Tonight was probably one of the best nights I’ve had since I moved to Australia almost a year ago. It’s also been one of the most relaxing nights I’ve had since starting university again, and it’s been one of the few times where I’ve been able to laugh and feel like myself in the past couple months. I cannot tell you what that means to me; there is no price that can be put on that. I can only say that I’m immensely happy with everything that happened today.

First, I’m not going to call it the “best night ever.” I reserve that for the night for a story I’m not quite ready to tell right now.

This is about a combination of wonderful friends and the chance I had to meet one of the people I admire.

There is something comforting about spending an entire evening with two people who you love and enjoy spending time with. It is difficult to find anything better than being able to go out to dinner, chatting about random nonsense and just having a brilliant time with people you care about. Babbling at each other over coffee (or an iced green tea latte, in my case), discussing places you love and things you want to learn. Or perhaps just having fun walking to the City Recital Hall at Angel Place, knowing that you’re about to watch the one person who initially brought you all together.

Tonight was so important for me. On the most basic level, I can squeal and fangirl and be excessively happy that I was able to watch Neil Gaiman perform two of his currently unreleased books (The Ocean at the End of the Lane and Fortunately the Milk). I was given the chance to hear four exceptionally talented strings players (FourPlay) create music and sound effects that made one of his stories come to life in the most beautiful of ways. I was lucky enough to receive a signed copy of the first three chapters of The Ocean at the End of the Lane. Even more wonderfully, my friend and I were able to ask him for pictures. And being as awesome as he is, Neil indulged us in our request.

But it was this event that brought the two of us closer and sealed our friendship even more. Two girls from two different American continents who both grew up speaking two very different languages – but somehow managed to find their separate ways to Sydney – were able to share an experience together, and it was something quite special. We saw someone who we both grew up with, whose work was both important to us because of the themes involved but also because it was another learning experience entirely. It’s also stayed with us as we’ve entered adulthood, some of it reminding us that we can still enjoy something “written for kids” because we’re really all just big children on the inside. Or even the constant reminder that, if we try hard enough, we can do something we love and enjoy and be happy doing it.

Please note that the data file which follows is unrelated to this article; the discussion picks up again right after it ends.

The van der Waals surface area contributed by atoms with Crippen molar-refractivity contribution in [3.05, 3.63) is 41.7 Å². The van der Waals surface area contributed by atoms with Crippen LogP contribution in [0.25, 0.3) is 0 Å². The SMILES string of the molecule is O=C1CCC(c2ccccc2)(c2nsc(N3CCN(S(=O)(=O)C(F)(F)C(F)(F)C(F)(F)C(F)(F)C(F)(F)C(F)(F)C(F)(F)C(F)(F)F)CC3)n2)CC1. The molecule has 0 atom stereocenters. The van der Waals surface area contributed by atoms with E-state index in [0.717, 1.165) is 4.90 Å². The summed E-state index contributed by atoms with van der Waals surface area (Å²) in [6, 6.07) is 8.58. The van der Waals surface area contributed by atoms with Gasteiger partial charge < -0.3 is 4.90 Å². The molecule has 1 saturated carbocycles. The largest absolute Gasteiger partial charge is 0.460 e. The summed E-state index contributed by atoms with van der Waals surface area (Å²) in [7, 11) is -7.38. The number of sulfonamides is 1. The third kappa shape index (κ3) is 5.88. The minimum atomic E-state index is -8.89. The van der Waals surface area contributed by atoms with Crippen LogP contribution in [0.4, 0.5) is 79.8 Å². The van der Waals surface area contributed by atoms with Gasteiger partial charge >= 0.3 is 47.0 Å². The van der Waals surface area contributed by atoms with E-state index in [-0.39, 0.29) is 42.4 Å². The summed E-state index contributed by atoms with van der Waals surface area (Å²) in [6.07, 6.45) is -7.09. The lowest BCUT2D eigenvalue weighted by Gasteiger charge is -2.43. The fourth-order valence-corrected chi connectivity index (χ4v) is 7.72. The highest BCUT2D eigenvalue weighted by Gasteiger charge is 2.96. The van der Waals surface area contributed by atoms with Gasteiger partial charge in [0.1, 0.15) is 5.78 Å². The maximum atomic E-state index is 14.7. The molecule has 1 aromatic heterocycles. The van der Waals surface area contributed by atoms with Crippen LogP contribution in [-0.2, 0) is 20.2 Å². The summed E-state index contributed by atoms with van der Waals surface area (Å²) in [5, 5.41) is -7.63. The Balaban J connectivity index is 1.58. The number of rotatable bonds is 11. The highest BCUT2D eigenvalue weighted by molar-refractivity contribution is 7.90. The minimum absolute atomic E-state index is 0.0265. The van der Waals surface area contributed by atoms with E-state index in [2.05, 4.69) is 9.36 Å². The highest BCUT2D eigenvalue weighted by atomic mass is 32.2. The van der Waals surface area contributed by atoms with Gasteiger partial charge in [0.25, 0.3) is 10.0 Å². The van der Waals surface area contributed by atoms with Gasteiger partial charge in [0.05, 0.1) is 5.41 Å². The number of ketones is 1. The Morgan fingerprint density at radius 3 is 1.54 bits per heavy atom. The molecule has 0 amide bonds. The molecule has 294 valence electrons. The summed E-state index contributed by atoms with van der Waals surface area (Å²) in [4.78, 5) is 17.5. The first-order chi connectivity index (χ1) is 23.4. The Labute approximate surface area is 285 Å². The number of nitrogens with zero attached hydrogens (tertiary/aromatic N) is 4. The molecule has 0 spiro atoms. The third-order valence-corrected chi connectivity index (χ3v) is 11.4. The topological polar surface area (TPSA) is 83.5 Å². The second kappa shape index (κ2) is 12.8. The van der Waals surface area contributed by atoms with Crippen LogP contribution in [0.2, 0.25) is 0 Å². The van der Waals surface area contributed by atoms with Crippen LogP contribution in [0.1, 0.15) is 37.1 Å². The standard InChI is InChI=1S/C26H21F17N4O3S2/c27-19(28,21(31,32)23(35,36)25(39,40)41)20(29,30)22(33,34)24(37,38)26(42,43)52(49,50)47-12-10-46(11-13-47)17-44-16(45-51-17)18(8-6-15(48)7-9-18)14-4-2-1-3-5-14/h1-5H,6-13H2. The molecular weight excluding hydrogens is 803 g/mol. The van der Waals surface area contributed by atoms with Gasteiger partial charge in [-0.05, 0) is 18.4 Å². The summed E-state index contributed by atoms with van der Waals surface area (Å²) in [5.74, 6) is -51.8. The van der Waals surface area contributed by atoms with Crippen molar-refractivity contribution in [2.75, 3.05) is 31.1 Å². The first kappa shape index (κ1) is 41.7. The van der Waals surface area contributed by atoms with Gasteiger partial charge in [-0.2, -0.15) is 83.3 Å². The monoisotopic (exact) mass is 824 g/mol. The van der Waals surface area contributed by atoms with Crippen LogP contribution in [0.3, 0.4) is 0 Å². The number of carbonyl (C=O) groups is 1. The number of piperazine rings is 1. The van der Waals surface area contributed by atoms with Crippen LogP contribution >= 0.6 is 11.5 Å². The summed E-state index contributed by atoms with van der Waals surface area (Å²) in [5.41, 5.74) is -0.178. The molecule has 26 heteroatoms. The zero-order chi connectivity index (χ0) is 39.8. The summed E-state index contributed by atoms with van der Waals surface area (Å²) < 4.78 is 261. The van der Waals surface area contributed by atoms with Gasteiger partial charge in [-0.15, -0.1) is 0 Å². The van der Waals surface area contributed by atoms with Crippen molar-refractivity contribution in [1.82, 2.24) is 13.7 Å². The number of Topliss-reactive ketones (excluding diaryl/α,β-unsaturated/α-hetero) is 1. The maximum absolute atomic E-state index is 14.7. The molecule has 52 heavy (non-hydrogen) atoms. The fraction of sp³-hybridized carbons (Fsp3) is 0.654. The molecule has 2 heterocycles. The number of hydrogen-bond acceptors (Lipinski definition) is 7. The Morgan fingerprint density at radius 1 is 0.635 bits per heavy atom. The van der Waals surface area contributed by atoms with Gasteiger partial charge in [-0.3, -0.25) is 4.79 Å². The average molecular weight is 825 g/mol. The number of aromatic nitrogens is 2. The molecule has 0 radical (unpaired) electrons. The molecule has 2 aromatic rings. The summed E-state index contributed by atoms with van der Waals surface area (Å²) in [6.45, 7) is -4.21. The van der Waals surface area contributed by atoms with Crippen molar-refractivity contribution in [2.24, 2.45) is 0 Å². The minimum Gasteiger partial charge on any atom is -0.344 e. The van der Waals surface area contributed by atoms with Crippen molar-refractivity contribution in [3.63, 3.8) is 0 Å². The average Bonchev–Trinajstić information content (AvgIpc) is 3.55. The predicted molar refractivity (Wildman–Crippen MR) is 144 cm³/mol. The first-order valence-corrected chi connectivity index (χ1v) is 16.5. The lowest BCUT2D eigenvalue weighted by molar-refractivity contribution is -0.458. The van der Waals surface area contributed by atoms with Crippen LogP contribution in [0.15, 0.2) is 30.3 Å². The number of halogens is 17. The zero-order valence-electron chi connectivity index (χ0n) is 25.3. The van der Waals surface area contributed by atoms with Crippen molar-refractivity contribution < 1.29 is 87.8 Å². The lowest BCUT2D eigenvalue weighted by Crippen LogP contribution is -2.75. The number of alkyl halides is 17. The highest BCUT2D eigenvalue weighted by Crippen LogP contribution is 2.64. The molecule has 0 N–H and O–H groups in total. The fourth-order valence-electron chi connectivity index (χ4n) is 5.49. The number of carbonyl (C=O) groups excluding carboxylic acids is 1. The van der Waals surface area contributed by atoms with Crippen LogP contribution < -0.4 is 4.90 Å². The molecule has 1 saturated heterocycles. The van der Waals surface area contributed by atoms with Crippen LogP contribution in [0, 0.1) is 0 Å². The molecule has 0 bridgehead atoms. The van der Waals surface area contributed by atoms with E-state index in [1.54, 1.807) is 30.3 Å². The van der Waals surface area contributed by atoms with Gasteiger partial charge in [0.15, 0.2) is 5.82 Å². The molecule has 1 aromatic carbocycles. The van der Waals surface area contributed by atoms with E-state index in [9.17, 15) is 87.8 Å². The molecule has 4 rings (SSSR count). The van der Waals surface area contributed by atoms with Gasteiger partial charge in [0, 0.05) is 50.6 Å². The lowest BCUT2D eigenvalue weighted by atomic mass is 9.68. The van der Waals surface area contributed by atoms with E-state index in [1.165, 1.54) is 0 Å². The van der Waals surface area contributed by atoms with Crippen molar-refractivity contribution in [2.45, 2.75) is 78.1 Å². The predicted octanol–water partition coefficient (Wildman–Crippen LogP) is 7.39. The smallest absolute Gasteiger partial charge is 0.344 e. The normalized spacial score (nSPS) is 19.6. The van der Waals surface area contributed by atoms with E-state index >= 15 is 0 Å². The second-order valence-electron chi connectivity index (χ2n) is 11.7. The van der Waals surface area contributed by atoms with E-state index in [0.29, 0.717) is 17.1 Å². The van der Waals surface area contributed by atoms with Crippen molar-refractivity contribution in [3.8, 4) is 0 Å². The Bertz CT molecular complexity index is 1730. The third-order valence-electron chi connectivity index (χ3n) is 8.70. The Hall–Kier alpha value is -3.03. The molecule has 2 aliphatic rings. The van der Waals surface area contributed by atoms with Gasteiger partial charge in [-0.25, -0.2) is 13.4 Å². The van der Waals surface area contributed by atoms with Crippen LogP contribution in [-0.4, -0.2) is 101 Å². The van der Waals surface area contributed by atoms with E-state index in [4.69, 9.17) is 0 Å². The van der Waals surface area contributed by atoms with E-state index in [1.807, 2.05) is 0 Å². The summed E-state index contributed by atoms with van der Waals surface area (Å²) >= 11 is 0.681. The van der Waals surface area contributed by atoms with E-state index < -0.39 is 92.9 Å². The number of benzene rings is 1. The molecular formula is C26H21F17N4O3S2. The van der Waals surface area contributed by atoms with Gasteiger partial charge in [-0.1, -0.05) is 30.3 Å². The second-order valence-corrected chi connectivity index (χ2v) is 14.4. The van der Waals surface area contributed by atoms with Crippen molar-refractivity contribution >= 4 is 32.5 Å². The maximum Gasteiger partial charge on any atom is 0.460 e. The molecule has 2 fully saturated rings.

And much like the child in the first three chapters of The Ocean at the End of the Lane, the works he created were very much those “safe havens.” They were some of the books that we felt were safer than people, but they were also the same books that inadvertently showed us which people may actually be the “safe people.” Like many things people grow up loving, they were like a signal to us for who might be a good choice to put our trust and faith in. Especially those of us who were scared to do so and have spent a lot of time growing out of that habit, trying to let people in.

I know that when I asked Neil for a picture, I had very little to say. Not only was it late and everyone involved appeared to be somewhat tired, but I was still sort of in mild awe. I had no words, I had nothing to say. I was still processing what I saw, and I also wanted to tell FourPlay that they played so incredibly beautifully. It took me until the moment my friend and I got on the bus to realise that I don’t think I even said thank you or appropriately showed my gratitude for the time he’d taken to even give us a few pictures, which immediately made me feel like a bit of a rude twit. Maybe even a bit stereotypically American.

So I hope that maybe this finds its way to Neil and he can appropriately be thanked for the time he took out for us. His show was magnificent in so many ways that I cannot even recount them all, and my heart melted a little when he answered “Why did you marry Amanda Palmer?” during his Q&A. And I adored that he looked straight up at my section and waved hello to us, even though I was fidgeting like a small child and may’ve seemed to be awkwardly crawling through the third-floor railing to get a better look at everything happening on the stage below.

I also sincerely hope that he tumbles pictures/scans of three of the other questions when he has time. Partially because I’m curious to see the Cyberman that was drawn on one, but partially because two of the other questions were hilariously wonderful (American Gods anagram and duck-sized horses). Even if he doesn’t, I’ll still remember those. Things like that make me love people and the world more; in some odd way, they give me hope.

Outside the City Recital Hall, he wonderfully accepted our request for pictures.

Outside the City Recital Hall, he wonderfully accepted our request for pictures.

[Cross-posted on tumblr.]

Note: I have my friend’s picture, too. However, I’m impatient and still wish for her to tell me whether or not she’d want it posted outside of her Facebook.

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